It’s easy for newcomers to be deterred by the hills or the rain, but the truth is that Seattle is one of the most walkable cities in the country. Unlike, say, the ugly monotony of Florida’s cities or the imposing boulevards of California’s, Seattle feels pedestrian-sized. There’s enough happening on street level to reward a wanderer’s attention, and enough straight-shot trails available between neighborhoods to make long-distance travel relatively easy.
Walking isn’t just pleasurable—it’s often more efficient, too. Some days it’s almost faster to walk from downtown to Fremont at rush hour than to catch a bus. And when you start heading outside Seattle, you’ll discover the existence of a web of paved trails—the Interurban to the north and south, the Mountains-to-Sound to the east—that can take you to the suburbs without encountering more than a handful of intersections with traffic.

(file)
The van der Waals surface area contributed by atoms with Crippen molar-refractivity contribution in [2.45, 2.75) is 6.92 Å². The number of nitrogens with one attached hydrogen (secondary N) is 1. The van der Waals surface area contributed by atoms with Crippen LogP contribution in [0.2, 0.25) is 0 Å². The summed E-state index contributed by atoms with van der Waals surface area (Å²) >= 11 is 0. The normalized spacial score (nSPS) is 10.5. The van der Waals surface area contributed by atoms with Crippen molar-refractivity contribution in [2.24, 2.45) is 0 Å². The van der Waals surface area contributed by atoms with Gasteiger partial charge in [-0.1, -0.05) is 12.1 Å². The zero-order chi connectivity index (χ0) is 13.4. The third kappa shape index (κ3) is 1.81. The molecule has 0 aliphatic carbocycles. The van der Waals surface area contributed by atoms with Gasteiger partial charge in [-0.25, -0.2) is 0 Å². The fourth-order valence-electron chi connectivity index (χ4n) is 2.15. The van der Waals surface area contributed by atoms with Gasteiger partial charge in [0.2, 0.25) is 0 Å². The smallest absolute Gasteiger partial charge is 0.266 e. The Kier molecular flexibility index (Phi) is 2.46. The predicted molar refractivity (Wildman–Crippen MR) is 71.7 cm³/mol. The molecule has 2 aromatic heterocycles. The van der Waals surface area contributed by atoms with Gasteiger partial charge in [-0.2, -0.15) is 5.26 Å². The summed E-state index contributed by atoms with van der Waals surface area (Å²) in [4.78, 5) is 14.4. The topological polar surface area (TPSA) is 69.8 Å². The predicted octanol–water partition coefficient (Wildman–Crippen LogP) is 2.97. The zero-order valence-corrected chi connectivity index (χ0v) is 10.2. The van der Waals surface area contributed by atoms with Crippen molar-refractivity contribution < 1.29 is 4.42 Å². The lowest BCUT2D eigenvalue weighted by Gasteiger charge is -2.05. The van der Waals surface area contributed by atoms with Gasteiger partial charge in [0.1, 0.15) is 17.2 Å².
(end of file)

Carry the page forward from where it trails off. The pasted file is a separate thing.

In his new book Seattle Walks: Discovering History and Nature in the City, David B. Williams encourages readers to slow down and look at the city through a pedestrian’s eyes. It’s a worthy cause. Once you start walking Seattle, you truly gain an understanding of its day-to-day life. You watch buildings being built and notice the businesses that have quietly shuttered. You learn where neighborhoods begin and end. You discover the strange ways that parts of the city connect.
Read the rest of this review in Seattle Weekly’s print edition or online here at seattlereviewofbooks.com. Paul Constant is co-founder of The Seattle Review of Books. Read daily books coverage at seattlereviewofbooks.com.